Reopened NATO Supply Routes Mean Millions for Taliban

Apparently, the US can't do anything right in the lost war in Afghanistan

After seven months of blockade, the US and Pakistan on Tuesday signed a memorandum of understanding reopening NATO supply routes to Afghanistan. And the Taliban are reportedly happy about it.

The reopening of the supply routes means the US can move arms and equipment to its troops occupying Afghanistan for billions of dollars cheaper than going through the northern route. Additionally, it means that the Pakistani government will again be eligible for increase US aid.

But the two uneasy allies aren’t the only ones getting a monetary benefit from the agreement. In 2010, the Taliban and related warlords managed to raise $360 million, and┬ámore than half that amount stolen from convoys along the supply routes.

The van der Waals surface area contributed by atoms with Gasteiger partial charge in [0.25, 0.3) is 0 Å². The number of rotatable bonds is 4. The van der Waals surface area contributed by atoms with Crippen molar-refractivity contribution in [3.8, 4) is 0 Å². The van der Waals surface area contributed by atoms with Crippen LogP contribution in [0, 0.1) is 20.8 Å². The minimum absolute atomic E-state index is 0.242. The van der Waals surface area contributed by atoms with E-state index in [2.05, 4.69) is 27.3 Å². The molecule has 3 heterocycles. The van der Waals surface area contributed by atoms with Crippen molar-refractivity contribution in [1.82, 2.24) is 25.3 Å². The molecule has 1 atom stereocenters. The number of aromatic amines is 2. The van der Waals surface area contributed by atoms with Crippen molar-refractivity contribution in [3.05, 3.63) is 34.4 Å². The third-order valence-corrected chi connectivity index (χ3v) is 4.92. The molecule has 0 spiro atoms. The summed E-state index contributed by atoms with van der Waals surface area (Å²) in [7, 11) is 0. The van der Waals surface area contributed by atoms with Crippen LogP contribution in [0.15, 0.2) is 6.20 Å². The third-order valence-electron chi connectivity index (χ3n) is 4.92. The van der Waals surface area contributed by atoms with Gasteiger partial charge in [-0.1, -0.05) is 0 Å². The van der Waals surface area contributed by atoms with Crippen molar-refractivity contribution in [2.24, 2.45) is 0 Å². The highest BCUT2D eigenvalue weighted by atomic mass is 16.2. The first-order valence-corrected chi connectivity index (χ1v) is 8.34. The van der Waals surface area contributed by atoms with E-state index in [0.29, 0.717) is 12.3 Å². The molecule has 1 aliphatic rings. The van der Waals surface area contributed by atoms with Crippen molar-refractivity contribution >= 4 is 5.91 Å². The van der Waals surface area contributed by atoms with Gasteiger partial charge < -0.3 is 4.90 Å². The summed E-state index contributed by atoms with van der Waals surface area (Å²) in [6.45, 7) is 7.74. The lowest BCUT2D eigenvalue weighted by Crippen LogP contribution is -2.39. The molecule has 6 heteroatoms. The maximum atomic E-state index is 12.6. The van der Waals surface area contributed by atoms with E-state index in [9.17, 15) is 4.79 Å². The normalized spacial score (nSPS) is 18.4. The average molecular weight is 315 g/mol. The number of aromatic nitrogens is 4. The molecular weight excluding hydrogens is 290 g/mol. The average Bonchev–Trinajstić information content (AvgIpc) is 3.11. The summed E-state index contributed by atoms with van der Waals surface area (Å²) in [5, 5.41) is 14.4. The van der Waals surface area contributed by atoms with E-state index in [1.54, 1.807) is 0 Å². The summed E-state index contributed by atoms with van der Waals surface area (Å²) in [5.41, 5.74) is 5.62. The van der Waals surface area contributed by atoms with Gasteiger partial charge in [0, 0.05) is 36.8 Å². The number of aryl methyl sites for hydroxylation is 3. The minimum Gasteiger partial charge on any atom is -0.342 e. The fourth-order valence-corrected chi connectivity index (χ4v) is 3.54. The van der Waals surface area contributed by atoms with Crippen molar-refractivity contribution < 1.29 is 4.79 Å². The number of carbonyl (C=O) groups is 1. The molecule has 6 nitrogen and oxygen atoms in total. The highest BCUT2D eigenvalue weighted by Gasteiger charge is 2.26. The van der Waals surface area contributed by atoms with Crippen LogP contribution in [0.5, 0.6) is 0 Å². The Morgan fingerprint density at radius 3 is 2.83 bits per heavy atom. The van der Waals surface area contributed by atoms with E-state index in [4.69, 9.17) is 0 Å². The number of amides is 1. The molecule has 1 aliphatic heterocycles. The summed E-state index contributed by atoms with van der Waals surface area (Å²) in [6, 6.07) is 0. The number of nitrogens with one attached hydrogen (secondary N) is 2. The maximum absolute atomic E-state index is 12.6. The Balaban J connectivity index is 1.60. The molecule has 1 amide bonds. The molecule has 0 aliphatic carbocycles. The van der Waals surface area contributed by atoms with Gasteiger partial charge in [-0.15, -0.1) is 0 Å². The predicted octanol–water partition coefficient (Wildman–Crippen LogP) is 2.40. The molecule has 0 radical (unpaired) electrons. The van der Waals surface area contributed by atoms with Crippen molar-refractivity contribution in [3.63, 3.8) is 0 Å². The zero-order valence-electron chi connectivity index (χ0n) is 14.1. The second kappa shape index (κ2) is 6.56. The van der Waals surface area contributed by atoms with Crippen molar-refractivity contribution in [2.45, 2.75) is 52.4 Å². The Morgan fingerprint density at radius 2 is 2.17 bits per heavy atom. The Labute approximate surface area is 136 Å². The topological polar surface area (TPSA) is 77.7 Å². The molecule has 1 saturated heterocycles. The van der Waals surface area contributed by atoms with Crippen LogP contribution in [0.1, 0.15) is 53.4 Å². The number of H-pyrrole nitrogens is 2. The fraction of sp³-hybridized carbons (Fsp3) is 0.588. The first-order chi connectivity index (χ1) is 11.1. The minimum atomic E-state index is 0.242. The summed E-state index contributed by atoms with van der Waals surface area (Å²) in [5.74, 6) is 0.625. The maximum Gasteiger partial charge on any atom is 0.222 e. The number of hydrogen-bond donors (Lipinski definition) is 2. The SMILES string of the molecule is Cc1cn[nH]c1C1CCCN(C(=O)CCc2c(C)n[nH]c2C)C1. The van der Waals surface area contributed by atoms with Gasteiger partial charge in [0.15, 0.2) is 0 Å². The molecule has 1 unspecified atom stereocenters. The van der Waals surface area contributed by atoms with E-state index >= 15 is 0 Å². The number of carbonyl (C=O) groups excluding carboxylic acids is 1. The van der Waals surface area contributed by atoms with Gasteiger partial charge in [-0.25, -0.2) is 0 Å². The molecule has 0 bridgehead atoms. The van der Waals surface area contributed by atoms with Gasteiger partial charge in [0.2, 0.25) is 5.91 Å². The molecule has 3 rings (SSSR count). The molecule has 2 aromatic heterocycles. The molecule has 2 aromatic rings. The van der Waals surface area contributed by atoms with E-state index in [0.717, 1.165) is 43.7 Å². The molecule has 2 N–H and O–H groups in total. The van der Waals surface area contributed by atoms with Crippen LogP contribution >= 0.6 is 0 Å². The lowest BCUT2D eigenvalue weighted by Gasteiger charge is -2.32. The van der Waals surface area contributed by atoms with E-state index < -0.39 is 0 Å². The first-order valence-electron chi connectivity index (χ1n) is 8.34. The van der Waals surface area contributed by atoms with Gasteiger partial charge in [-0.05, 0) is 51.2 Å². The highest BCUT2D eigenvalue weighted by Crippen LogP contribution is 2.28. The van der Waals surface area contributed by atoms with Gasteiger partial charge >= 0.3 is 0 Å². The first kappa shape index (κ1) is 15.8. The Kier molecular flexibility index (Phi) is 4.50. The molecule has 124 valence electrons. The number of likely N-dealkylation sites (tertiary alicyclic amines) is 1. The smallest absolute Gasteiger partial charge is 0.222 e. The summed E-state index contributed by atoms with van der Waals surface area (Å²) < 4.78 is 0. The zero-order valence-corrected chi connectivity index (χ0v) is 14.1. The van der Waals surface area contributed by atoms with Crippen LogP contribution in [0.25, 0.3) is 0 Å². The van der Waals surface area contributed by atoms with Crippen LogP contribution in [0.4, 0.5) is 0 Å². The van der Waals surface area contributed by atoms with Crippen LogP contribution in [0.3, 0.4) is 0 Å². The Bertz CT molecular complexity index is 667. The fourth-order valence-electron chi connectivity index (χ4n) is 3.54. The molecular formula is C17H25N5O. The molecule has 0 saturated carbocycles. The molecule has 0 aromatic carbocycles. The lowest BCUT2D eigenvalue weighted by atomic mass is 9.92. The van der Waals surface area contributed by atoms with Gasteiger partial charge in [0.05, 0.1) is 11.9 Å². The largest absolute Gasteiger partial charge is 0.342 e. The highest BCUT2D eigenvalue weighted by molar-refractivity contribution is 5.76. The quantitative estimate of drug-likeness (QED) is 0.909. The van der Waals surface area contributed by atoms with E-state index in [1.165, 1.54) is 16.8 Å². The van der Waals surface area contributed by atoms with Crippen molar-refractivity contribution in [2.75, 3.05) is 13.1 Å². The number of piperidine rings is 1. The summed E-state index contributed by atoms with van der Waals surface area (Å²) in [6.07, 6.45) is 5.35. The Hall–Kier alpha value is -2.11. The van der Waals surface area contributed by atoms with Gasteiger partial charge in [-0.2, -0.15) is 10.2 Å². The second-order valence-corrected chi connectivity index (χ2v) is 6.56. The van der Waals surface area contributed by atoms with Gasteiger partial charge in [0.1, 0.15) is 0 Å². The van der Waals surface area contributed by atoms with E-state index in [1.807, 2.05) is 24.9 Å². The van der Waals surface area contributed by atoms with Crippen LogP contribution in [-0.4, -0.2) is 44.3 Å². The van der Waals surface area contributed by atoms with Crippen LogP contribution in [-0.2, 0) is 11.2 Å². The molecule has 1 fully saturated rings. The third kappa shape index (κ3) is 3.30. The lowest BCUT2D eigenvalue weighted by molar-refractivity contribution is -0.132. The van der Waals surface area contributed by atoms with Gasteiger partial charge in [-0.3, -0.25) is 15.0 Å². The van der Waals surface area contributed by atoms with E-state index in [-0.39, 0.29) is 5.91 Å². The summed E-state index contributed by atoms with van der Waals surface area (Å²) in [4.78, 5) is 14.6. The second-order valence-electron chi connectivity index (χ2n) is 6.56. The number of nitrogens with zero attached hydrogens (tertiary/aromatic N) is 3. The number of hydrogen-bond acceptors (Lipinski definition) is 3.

“Stopping these supplies caused us real trouble,” one Taliban commander told the Associated Press. “Earnings dropped down pretty badly. Therefore the rebellion was not as strong as we had planned.”

“We are able to make money in bundles,” another commander told the AP. “Therefore, the NATO supply is very important for us.”

Essentially, even when the clumsy US counterinsurgency mission  believes itself to have gained a strategic advantage in the lost war in Afghanistan, it unknowingly screws itself and benefits the enemy.

Author: John Glaser

John Glaser writes for